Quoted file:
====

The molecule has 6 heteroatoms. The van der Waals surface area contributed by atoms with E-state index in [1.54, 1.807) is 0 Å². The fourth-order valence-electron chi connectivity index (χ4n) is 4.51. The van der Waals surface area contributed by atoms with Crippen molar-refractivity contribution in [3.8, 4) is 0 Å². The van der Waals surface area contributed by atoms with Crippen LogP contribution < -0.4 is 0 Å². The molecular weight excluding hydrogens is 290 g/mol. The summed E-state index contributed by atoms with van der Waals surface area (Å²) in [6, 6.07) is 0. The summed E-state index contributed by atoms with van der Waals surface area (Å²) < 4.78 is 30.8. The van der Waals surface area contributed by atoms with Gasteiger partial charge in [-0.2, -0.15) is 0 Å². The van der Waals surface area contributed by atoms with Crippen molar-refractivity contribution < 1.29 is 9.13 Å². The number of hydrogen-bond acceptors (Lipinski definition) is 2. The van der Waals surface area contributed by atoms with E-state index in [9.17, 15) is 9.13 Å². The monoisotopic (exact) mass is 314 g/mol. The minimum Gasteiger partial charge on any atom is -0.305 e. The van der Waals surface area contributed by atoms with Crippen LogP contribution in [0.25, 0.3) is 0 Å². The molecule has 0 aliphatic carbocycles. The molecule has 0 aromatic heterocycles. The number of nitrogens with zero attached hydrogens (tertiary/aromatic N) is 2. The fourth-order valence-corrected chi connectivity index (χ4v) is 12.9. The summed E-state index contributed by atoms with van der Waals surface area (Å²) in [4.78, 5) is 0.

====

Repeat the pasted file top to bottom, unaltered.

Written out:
The molecule has 6 heteroatoms. The van der Waals surface area contributed by atoms with E-state index in [1.54, 1.807) is 0 Å². The fourth-order valence-electron chi connectivity index (χ4n) is 4.51. The van der Waals surface area contributed by atoms with Crippen molar-refractivity contribution in [3.8, 4) is 0 Å². The van der Waals surface area contributed by atoms with Crippen LogP contribution < -0.4 is 0 Å². The molecular weight excluding hydrogens is 290 g/mol. The summed E-state index contributed by atoms with van der Waals surface area (Å²) in [6, 6.07) is 0. The summed E-state index contributed by atoms with van der Waals surface area (Å²) < 4.78 is 30.8. The van der Waals surface area contributed by atoms with Gasteiger partial charge in [-0.2, -0.15) is 0 Å². The van der Waals surface area contributed by atoms with Crippen molar-refractivity contribution < 1.29 is 9.13 Å². The number of hydrogen-bond acceptors (Lipinski definition) is 2. The van der Waals surface area contributed by atoms with E-state index in [9.17, 15) is 9.13 Å². The monoisotopic (exact) mass is 314 g/mol. The minimum Gasteiger partial charge on any atom is -0.305 e. The van der Waals surface area contributed by atoms with Crippen LogP contribution in [0.25, 0.3) is 0 Å². The molecule has 0 aliphatic carbocycles. The molecule has 0 aromatic heterocycles. The number of nitrogens with zero attached hydrogens (tertiary/aromatic N) is 2. The fourth-order valence-corrected chi connectivity index (χ4v) is 12.9. The summed E-state index contributed by atoms with van der Waals surface area (Å²) in [4.78, 5) is 0.